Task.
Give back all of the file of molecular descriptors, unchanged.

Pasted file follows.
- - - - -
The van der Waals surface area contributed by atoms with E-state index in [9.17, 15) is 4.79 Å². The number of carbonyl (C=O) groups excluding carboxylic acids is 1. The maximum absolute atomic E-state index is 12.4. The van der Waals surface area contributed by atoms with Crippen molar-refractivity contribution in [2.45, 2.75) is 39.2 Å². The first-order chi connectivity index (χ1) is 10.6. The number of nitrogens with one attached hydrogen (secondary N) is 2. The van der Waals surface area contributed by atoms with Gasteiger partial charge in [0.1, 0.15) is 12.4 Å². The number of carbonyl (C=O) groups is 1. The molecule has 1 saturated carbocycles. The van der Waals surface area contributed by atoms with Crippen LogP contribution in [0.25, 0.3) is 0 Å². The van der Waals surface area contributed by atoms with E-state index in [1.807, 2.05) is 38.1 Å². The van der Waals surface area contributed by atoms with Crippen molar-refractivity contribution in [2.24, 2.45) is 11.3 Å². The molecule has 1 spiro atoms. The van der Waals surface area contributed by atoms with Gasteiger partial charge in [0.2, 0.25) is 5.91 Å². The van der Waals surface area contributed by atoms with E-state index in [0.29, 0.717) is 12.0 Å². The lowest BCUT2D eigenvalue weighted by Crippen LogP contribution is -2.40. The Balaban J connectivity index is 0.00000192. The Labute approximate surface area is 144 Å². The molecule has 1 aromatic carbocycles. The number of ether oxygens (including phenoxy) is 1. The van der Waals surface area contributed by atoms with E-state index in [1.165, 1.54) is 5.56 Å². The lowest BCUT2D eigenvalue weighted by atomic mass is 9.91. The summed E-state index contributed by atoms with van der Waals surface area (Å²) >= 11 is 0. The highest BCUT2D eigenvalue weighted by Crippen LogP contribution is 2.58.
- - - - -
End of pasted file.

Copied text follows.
The van der Waals surface area contributed by atoms with E-state index in [9.17, 15) is 4.79 Å². The number of carbonyl (C=O) groups excluding carboxylic acids is 1. The maximum absolute atomic E-state index is 12.4. The van der Waals surface area contributed by atoms with Crippen molar-refractivity contribution in [2.45, 2.75) is 39.2 Å². The first-order chi connectivity index (χ1) is 10.6. The number of nitrogens with one attached hydrogen (secondary N) is 2. The van der Waals surface area contributed by atoms with Gasteiger partial charge in [0.1, 0.15) is 12.4 Å². The number of carbonyl (C=O) groups is 1. The molecule has 1 saturated carbocycles. The van der Waals surface area contributed by atoms with Crippen LogP contribution in [0.25, 0.3) is 0 Å². The van der Waals surface area contributed by atoms with E-state index in [1.807, 2.05) is 38.1 Å². The van der Waals surface area contributed by atoms with Crippen molar-refractivity contribution in [2.24, 2.45) is 11.3 Å². The molecule has 1 spiro atoms. The van der Waals surface area contributed by atoms with Gasteiger partial charge in [0.2, 0.25) is 5.91 Å². The van der Waals surface area contributed by atoms with E-state index in [0.29, 0.717) is 12.0 Å². The lowest BCUT2D eigenvalue weighted by Crippen LogP contribution is -2.40. The Balaban J connectivity index is 0.00000192. The Labute approximate surface area is 144 Å². The molecule has 1 aromatic carbocycles. The number of ether oxygens (including phenoxy) is 1. The van der Waals surface area contributed by atoms with E-state index in [1.165, 1.54) is 5.56 Å². The lowest BCUT2D eigenvalue weighted by atomic mass is 9.91. The summed E-state index contributed by atoms with van der Waals surface area (Å²) >= 11 is 0. The highest BCUT2D eigenvalue weighted by Crippen LogP contribution is 2.58.